Nokia Asks ITC to Look into Apple Patent Infringement

Stating that Apple infringes seven patents it holds

  Nokia files complaint at ITC against Apple
Finnish mobile phone maker Nokia has announced today that it has filed a complaint with the United States International Trade Commission (ITC), stating that computer maker Apple is infringing Nokia patents in almost all of the products it delivers to the market. According to the leading handset vendor, Apple's mobile phones, portable music players, and computers are infringing Nokia's patents.

There are seven Nokia patents named in the complaint, all of which are said to be related to Nokia's pioneering innovations that are currently used by the Cupertino-based company “to create key features in its products in the area of user interface, as well as camera, antenna and power management technologies.” As Nokia reveals, these patents are the base for an enhanced user experience, as well as for lower manufacturing costs, smaller size and longer battery life for its products, and they are very important to the company’s success.

Nokia has been the leading developer of many key technologies in small electronic devices,” Paul Melin, General Manager, Patent Licensing at Nokia, commented on the announcement. “This action is about protecting the results of such pioneering development. While our litigation in Delaware is about Apple's attempt to free-ride on the back of Nokia investment in wireless standards, the ITC case filed today is about Apple's practice of building its business on Nokia's proprietary innovation.”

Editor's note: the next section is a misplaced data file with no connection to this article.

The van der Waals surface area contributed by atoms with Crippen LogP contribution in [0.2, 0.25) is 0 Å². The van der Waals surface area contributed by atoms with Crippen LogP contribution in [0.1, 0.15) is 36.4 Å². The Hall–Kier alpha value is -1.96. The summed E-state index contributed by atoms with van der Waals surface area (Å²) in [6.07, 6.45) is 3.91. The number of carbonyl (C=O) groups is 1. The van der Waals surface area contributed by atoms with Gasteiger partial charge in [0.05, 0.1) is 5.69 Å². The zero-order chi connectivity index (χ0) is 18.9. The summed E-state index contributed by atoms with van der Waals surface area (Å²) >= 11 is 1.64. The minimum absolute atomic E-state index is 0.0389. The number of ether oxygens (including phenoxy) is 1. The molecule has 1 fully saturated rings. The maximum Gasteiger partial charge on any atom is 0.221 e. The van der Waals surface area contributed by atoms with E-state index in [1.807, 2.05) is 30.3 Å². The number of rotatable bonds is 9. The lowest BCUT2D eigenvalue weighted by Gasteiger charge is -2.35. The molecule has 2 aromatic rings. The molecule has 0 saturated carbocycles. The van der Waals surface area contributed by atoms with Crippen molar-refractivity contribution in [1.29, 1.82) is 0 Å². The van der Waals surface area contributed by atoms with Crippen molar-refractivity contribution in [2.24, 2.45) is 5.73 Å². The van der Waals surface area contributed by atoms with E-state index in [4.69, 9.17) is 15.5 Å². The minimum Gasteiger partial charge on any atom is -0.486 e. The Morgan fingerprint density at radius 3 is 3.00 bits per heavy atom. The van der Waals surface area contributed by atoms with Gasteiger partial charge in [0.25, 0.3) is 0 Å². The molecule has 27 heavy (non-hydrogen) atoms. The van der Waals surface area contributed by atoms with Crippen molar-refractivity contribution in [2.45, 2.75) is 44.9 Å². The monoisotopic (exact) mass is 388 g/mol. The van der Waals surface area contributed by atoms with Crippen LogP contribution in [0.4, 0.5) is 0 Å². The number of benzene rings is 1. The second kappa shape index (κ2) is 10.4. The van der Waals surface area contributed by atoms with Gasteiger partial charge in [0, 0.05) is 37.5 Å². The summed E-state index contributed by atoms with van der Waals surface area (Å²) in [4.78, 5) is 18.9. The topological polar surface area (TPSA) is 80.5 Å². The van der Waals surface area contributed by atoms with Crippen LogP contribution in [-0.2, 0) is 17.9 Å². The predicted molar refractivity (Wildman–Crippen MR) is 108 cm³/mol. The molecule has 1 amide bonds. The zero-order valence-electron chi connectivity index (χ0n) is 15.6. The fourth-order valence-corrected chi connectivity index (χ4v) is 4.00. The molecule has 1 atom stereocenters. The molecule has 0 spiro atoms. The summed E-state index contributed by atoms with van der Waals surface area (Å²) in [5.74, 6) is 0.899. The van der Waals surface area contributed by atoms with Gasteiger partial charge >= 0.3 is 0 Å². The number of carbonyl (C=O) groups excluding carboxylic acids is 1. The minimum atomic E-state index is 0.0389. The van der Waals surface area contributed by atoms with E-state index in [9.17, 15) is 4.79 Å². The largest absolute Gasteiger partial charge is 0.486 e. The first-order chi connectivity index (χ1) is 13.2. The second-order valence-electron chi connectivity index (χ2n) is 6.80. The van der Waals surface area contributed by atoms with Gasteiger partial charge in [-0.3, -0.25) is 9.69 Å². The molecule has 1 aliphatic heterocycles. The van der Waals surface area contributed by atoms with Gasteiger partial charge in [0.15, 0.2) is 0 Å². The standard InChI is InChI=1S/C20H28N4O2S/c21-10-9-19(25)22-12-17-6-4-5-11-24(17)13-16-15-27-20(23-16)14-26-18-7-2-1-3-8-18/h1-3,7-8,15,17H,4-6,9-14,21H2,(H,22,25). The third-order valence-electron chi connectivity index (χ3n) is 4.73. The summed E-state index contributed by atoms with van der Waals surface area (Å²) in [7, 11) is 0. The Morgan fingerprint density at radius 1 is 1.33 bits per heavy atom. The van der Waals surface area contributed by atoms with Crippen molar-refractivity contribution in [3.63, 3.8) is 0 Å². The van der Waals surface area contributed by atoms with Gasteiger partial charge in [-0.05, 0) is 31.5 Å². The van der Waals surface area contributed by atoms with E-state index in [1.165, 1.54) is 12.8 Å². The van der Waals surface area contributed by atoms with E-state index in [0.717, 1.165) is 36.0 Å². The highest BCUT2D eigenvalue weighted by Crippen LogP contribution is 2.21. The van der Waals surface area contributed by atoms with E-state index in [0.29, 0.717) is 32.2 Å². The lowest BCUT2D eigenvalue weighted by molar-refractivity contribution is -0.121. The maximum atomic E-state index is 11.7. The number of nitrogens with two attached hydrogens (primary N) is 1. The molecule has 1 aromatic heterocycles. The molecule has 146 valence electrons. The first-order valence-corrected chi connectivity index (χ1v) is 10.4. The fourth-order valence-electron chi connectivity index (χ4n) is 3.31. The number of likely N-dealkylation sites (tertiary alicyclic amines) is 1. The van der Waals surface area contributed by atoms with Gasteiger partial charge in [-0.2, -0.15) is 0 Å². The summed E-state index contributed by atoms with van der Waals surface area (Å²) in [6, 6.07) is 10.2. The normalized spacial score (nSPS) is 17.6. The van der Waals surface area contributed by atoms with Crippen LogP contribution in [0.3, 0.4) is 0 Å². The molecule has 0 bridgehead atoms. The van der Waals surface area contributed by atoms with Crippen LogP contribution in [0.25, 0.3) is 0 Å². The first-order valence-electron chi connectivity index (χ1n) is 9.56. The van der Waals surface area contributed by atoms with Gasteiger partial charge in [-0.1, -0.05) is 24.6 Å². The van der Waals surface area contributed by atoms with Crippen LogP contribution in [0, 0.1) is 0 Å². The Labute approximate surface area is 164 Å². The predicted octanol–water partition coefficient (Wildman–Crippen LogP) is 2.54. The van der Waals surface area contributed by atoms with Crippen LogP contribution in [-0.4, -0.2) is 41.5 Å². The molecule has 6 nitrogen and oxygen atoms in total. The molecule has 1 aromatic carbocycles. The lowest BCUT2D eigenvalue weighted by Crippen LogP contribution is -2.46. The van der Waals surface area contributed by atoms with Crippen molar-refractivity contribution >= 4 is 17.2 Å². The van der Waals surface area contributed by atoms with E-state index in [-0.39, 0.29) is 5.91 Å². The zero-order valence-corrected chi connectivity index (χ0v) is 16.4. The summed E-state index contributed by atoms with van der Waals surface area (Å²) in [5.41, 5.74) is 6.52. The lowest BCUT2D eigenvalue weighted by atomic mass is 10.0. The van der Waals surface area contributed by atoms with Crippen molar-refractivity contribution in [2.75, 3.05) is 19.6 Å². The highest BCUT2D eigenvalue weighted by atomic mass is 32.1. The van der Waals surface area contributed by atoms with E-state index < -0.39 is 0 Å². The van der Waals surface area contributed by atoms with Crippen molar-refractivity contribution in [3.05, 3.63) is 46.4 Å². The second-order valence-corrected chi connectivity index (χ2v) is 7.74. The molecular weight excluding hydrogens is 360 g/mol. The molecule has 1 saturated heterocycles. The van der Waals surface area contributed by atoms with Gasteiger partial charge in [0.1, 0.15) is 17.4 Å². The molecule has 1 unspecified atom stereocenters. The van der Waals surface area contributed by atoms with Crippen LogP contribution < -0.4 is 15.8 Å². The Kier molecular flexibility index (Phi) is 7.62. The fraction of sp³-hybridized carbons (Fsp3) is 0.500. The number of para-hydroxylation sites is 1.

Most of you might already be familiar with the fact that the legal dispute between the two companies started a few weeks ago, when Nokia filed a lawsuit against Apple, alleging that the company's iPhone was infringing a series of patents Nokia holds in the wireless communications area (patents on GSM, UMTS and wireless LAN (WLAN) standards, to be more precise). Shortly after, Apple counter-sued Nokia, stating that the Finnish maker “chose to copy the iPhone, especially its enormously popular and patented design and user interface.”

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By    29 Dec 2009, 16:07 GMT